been said that there is nothing like the light of nature.
- Probably an allusion to Lao Tzŭ's "Use the light that is within you to revert to your natural clearness of sight." We should then be able to view things in their true light. See Tao-Tê-Ching ch. lii., and The Remains of Lao Tzŭ, p. 34.
"To take a finger in illustration of a finger not being a finger is not so good as to take something which is not a finger. To take a horse in illustration of a horse not being a horse is not so good as to take something which is not a horse.
"So with the universe and all that in it is. These things are but fingers and horses in this sense. The possible is possible: the impossible is impossible. Tao operates, and given results follow. Things receive names and are what they are. They achieve this by their natural affinity for what they are and their natural antagonism to what they are not. For all things have their own particular constitutions and potentialities. Nothing can exist without these.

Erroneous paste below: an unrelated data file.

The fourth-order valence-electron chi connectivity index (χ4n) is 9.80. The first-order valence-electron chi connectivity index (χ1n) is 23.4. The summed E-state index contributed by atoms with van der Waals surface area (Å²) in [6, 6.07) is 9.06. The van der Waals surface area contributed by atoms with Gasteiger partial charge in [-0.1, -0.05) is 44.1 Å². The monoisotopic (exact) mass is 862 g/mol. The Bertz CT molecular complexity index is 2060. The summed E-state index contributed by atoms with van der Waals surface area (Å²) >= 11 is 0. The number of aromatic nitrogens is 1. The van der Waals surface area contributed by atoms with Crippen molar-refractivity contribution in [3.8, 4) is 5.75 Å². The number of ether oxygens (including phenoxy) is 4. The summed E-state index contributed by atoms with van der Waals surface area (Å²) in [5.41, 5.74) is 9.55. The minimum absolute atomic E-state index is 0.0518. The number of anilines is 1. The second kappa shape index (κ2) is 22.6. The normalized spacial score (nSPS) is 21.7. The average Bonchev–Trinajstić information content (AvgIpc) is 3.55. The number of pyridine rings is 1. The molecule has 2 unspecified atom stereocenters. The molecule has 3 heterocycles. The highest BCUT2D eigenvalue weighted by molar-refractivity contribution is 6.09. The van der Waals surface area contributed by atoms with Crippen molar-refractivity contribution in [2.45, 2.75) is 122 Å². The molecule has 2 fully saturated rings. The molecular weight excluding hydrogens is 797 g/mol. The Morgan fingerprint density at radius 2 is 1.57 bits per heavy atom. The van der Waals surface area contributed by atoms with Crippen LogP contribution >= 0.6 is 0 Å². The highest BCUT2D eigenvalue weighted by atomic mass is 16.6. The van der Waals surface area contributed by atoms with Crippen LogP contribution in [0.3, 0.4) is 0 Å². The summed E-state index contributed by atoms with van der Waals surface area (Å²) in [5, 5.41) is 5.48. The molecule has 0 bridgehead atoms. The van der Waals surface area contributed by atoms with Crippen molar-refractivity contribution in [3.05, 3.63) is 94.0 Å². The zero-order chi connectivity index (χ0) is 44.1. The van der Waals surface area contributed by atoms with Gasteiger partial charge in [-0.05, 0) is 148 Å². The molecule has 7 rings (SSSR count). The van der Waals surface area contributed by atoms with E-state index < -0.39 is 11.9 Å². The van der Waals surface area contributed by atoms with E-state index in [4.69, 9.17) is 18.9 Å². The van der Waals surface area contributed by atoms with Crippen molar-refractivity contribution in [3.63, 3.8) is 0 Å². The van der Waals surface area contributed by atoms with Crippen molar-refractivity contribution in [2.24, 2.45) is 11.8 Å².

- These last few sentences are repeated in ch. xxvii. ad init.
- "We can never know anything but phenomena. Things are what they are, and their consequences will be what they will be."—J. S. Mill.
"Therefore it is that, viewed from the standpoint of Tao, a beam and a pillar are identical.
- The horizontal with the vertical.
So are ugliness and beauty, greatness, wickedness,